Thursday, 16 June 2016


The singer says he was "hung out like 'live bait'" after becoming the subject of a controversial police investigation.
11:19, UK,Thursday 16 June 2016

Sir Cliff Richard
Sir Cliff Richard has said he is "thrilled" he will face no further action over "vile accusations" of historical sexual abuse.
The 75-year-old singer spoke out after the Crown Prosecution Service said there was "insufficient evidence to prosecute" and South Yorkshire Police said it "apologised wholeheartedly" for its "initial handling of the media interest" in its investigation.
Sir Cliff said: "I have always maintained my innocence, co-operated fully with the investigation, and cannot understand why it has taken so long to get to this point!
"Nevertheless, I am obviously thrilled that the vile accusations and the resulting investigation have finally been brought to a close.
"Ever since the highly-publicised and BBC-filmed raid on my home I have chosen not to speak publicly.
"Even though I was under pressure to 'speak out', other than to state my innocence, which was easy for me to do as I have never molested anyone in my life, I chose to remain silent.
"This was despite the widely-shared sense of injustice resulting from the high-profile fumbling of my case from day one. Other than in exceptional cases, people who are facing allegations should never be named publicly until charged.
"I was named before I was even interviewed and for me that was like being hung out like 'live bait'.
"It is obvious that such strategies simply increase the risk of attracting spurious claims which not only tie up police resources and waste public funds, but they forever tarnish the reputations of innocent people."
The initial raid by detectives from South Yorkshire Police on Sir Cliff's home in Berkshire in August 2014 was broadcast live on TV, following a controversial agreement between the BBC and the force.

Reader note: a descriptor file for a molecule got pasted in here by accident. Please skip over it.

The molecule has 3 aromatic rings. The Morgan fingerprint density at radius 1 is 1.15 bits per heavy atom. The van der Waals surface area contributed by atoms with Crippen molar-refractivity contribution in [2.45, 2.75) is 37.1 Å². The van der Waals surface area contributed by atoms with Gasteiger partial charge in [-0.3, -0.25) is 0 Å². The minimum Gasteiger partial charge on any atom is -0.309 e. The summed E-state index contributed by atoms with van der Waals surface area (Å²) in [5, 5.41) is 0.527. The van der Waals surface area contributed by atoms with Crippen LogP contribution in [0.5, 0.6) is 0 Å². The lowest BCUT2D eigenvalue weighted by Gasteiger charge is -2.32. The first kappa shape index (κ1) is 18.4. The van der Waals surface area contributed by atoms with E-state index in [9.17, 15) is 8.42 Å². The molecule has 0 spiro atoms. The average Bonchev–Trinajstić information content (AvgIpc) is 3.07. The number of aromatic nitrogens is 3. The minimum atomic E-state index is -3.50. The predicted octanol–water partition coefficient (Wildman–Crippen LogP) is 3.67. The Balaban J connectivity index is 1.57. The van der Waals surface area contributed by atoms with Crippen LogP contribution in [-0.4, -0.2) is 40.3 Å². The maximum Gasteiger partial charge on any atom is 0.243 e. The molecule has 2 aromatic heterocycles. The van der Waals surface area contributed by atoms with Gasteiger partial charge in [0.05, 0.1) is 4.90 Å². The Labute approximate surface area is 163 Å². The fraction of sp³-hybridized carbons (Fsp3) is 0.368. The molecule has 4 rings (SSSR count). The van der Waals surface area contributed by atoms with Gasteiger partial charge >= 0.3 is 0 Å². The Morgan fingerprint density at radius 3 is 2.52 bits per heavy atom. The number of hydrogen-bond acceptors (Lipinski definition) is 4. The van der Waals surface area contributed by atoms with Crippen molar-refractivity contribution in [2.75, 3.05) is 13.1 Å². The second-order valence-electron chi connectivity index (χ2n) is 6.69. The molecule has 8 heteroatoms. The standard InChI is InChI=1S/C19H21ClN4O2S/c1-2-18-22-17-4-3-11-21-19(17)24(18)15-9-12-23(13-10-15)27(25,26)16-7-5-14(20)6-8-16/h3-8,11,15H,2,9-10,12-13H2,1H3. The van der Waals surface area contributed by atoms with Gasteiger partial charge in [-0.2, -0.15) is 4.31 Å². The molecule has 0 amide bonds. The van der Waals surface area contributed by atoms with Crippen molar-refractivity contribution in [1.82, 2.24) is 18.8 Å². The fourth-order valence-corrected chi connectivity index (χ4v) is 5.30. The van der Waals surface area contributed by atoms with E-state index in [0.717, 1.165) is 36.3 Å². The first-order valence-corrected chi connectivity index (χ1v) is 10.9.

South Yorkshire Police said it "apologised wholeheartedly for the additional anxiety caused by our initial handling of the media interest in this case".
It added: "Following an initial allegation received by the force in April 2014, South Yorkshire detectives have explored and gathered all information available and carried out a thorough and detailed investigation, which has covered the UK and abroad.
"The investigation, which has spanned two years, is estimated to have cost in the region of £800,000, including staffing costs.
"After careful consideration of the evidence provided to them, the CPS has concluded that no further action should be taken against the man due to there being insufficient evidence to prosecute.
"A further five allegations considered by the investigation team did not meet the threshold for referral to CPS for a charging decision.
"South Yorkshire Police accept the decision of the CPS in this case and all those involved have been informed."
Martin Goldman, Chief Crown Prosecutor for Yorkshire and Humberside, said: "The CPS has carefully reviewed evidence relating to claims of non-recent sexual offences dating between 1958 and 1983 made by four men.
"We have decided that there is insufficient evidence to prosecute.
"This decision has been made in accordance with the Code for Crown Prosecutors and our guidance for prosecutors on cases of sexual offences."